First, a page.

Third, PACE is an entirely voluntary assessment process whereas traditional assessment programs can involve involuntary, forced assessments on unwilling property owners. Ohio’s PACE law requires all property owners seeking PACE projects to petition for inclusion within an Energy SID, and no property owner can force another to undertake or be assessed for an alternative energy or energy efficiency project.7 In contrast, Ohio’s traditional assessment laws permit a group of property owners seeking public infrastructure improvements to compel an unwilling property owner to receive an assessment for its fair share of the cost of such infrastructure improvements.8
PACE as a Project Financing Tool
PACE financing is ideal for a variety of projects. First, PACE makes economic sense for any project involving a significant amount of deferred maintenance. The energy savings generated by new improvements to existing office buildings, retail buildings, warehouses, manufacturing facilities and single-purpose sites can be significant and can support rapid repayment of the upfront capital investment in the improvements.
Second, PACE is well-suited for large, consistent users of power. Large users of power often find significant energy savings through energy efficiency upgrades or retrofits, and they often need or desire supplemental energy from alternative energy improvements like solar panels, geothermal systems, and wind turbines.
Third, PACE can be a creative way to finance publicly-owned alternative energy or energy efficiency improvements. A properly structured PACE program involving an Ohio municipality, county, school district or township can provide upfront capital for energy improvements to public buildings without impacting local debt limitations. In short, PACE can provide capital for a variety of projects and can be the sole funding source for a project or merely a small component of a larger project financing.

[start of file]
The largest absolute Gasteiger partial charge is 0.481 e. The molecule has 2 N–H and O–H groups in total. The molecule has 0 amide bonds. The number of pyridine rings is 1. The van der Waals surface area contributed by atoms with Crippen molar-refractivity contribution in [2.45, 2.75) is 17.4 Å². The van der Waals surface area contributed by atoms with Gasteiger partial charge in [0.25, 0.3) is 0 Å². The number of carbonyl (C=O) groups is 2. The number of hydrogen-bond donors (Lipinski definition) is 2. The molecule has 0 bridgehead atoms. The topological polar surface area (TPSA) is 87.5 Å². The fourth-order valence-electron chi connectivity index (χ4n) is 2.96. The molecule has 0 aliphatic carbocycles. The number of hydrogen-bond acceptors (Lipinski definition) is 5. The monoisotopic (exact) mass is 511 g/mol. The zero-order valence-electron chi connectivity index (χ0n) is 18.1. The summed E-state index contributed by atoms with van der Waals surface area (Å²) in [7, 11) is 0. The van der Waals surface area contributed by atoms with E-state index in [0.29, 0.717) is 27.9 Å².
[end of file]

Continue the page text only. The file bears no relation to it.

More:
In Ohio, PACE assessments can be used to finance a variety of energy-related improvements, including energy efficiency, solar, geothermal, wind, biomass and gasification improvements.9 In addition to alternative energy and energy efficiency improvements, other capitalizable improvement costs such as engineering, design, interest during construction, reserve funding and professional costs are eligible expenses in a PACE assessment financing.10
Importantly, Ohio’s PACE law authorizes assessments for “energy efficiency improvements.” Energy efficiency improvements are a valuable component of many projects because the energy savings generated by new improvements – including HVAC systems, lighting control systems and heat exchange technologies – can be significant and can serve as the indirect source for rapid repayment of the upfront capital investment in the improvements.
Ohio’s definition of “energy efficiency improvements” allows for PACE assessments for any capital improvements that “reduce or support the reduction of energy consumption” or “allow for the reduction in demand” of energy.11 This broad definition is helpful to allow for a conclusion that many project components qualify for PACE financing.